Almost 2 years ago, I blogged about how email is broken and that we’re all using it incorrectly. Mostly, I was referring to the sending of unnecessarily large files over email, not so much about the day to day use of email.
Every day this week, thus far, my email client has remained closed between 9am and 12pm. Closed. Every day.
I’ve been thinking a lot, lately, about email, how we use it and what it’s true purpose should be. At times, I’ve felt like my inbox controls me, rather than me controlling my inbox. Hence the periodic closure. Before you throw your hands up in disgust (“OMG! How dare you close your email?!”), let me jump into my email routine, as it stands today. Continue reading
I firmly believe that anything is possible and that we should rethink the concept of “the impossible”. Sometimes, the end goal may just take a few steps longer than others, to achieve.
Contrasted to that, I like to see things get done now. Just git-r-dooooone. Generally, I don’t find this too tricky to achieve, as I’m used to the environment in which many of my day-to-day goals reside (code, WordPress, products, value). Having a firm grasp of one’s surroundings makes goal setting and achieving far easier.
My mom always says, I perform best when I’m at the top of my class. Bear in mind, I was a C-average student in school. I believe what my mom means, here, is that I perform best when I’m feeling confident in what I’m doing, and my knowledge of the topic and surroundings. Continue reading
I’m a “lists” person. Give me a to-do list any day and I’ll make quick work of getting it from A to Z. Having a to-do list helps me feel like I’m in-check and on top of whatever I’m working on. More so than my love of lists, though, is my love of checking items off of a list. I love it. I can regularly be found planning out my to-do list for the day, as my first task when I start work in the morning, and I’m sure to check off each item from my list as I go, as well as updating any task reporting tools with the task I’ve just completed (at the moment, we use iDoneThis over at Woo- it’s pretty awesome).
As can be inferred by my love of lists, I like routines. Routines, however small and un-impactful, mean that in some small way, I know what’s coming next (and thus, can do any necessary preparation- either physical or mental). Some may refer to this as a comfort zone.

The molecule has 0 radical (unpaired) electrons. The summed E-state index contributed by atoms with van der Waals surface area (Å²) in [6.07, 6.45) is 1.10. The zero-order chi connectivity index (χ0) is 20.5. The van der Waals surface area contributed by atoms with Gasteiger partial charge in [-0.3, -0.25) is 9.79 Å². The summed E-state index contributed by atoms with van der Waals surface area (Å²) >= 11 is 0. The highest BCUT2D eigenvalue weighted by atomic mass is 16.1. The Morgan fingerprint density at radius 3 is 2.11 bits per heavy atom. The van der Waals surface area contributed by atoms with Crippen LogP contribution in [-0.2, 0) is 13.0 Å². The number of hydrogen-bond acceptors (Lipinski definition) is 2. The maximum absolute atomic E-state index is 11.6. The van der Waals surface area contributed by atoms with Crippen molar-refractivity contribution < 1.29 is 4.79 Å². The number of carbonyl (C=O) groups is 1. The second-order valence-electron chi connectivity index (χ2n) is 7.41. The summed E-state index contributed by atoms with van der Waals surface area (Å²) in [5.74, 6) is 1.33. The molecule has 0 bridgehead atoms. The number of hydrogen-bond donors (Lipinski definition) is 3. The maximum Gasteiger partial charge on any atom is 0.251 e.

I grew up when tape decks were still a thing. When I was even younger than that, I have memories of using our old turntable in the lounge and putting on whatever record my parents we’re listening to at the time (most often Sgt. Pepper’s Lonely Heart’s Club Band by The Beatles… what an awesome album).
With a tape deck, one had to fast-forward or rewind through all the other songs to arrive at the song of choice. While there were some tape decks that were intelligent enough to know when a song was finished, I don’t remember these catching on too well.
Much like a cassette tape or a record being played through from the start, a Git tree is, at its essence, the same; a record of commits, controlled by a playhead. These commits are “played” onto the tree in a specified order. Continue reading
I am so blessed. I wake up every day and do what I love, with folks I genuinely love & care for. These folks are all incredibly talented far beyond comprehension and are constantly coming up with awesome new ideas, as the business skyrockets upwards. We encourage any and all ideas and create a backlog in which we store all of our thoughts. With so much excitement, energy and innovation, I’m sure you can all imagine how full this product backlog is. If you can’t imagine it, just imagine a very full backlog of awesome ideas.
Having so many ideas running around, it’s often difficult to maintain a focus on the bigger product strategy. While working towards the bigger strategic items, other scenarios often get in the way, defocussing from the greater goal; The Prize.